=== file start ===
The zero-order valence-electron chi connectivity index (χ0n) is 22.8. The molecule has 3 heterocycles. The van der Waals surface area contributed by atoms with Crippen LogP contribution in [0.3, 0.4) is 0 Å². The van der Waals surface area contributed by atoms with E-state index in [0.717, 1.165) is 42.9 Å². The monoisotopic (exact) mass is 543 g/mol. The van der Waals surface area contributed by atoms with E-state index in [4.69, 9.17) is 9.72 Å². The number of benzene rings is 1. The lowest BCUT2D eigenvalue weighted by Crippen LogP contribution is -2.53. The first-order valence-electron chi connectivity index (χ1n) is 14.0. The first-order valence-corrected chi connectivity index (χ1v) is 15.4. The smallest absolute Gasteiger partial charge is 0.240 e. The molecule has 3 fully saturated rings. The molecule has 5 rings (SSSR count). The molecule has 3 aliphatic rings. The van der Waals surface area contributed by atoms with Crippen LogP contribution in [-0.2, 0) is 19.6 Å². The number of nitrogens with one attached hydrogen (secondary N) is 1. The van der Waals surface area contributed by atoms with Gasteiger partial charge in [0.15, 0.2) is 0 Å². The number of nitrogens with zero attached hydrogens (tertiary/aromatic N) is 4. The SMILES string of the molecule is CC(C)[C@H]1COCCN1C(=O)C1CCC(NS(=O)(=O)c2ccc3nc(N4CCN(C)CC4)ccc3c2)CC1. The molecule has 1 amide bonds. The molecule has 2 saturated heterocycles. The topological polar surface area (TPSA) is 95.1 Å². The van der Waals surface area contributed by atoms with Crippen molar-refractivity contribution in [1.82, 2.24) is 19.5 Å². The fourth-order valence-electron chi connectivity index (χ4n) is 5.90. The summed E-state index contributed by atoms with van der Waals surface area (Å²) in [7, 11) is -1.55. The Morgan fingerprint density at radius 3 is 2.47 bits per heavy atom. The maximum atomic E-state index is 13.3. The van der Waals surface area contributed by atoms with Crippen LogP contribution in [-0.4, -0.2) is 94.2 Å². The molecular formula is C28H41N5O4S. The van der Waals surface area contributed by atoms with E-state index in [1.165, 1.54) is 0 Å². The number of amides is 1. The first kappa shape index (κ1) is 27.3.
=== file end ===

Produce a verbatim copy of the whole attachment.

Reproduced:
The zero-order valence-electron chi connectivity index (χ0n) is 22.8. The molecule has 3 heterocycles. The van der Waals surface area contributed by atoms with Crippen LogP contribution in [0.3, 0.4) is 0 Å². The van der Waals surface area contributed by atoms with E-state index in [0.717, 1.165) is 42.9 Å². The monoisotopic (exact) mass is 543 g/mol. The van der Waals surface area contributed by atoms with E-state index in [4.69, 9.17) is 9.72 Å². The number of benzene rings is 1. The lowest BCUT2D eigenvalue weighted by Crippen LogP contribution is -2.53. The first-order valence-electron chi connectivity index (χ1n) is 14.0. The first-order valence-corrected chi connectivity index (χ1v) is 15.4. The smallest absolute Gasteiger partial charge is 0.240 e. The molecule has 3 fully saturated rings. The molecule has 5 rings (SSSR count). The molecule has 3 aliphatic rings. The van der Waals surface area contributed by atoms with Crippen LogP contribution in [-0.2, 0) is 19.6 Å². The number of nitrogens with one attached hydrogen (secondary N) is 1. The van der Waals surface area contributed by atoms with Gasteiger partial charge in [0.15, 0.2) is 0 Å². The number of nitrogens with zero attached hydrogens (tertiary/aromatic N) is 4. The SMILES string of the molecule is CC(C)[C@H]1COCCN1C(=O)C1CCC(NS(=O)(=O)c2ccc3nc(N4CCN(C)CC4)ccc3c2)CC1. The molecule has 1 amide bonds. The molecule has 2 saturated heterocycles. The topological polar surface area (TPSA) is 95.1 Å². The van der Waals surface area contributed by atoms with Crippen molar-refractivity contribution in [1.82, 2.24) is 19.5 Å². The fourth-order valence-electron chi connectivity index (χ4n) is 5.90. The summed E-state index contributed by atoms with van der Waals surface area (Å²) in [7, 11) is -1.55. The Morgan fingerprint density at radius 3 is 2.47 bits per heavy atom. The maximum atomic E-state index is 13.3. The van der Waals surface area contributed by atoms with Crippen LogP contribution in [-0.4, -0.2) is 94.2 Å². The molecular formula is C28H41N5O4S. The van der Waals surface area contributed by atoms with E-state index in [1.165, 1.54) is 0 Å². The number of amides is 1. The first kappa shape index (κ1) is 27.3.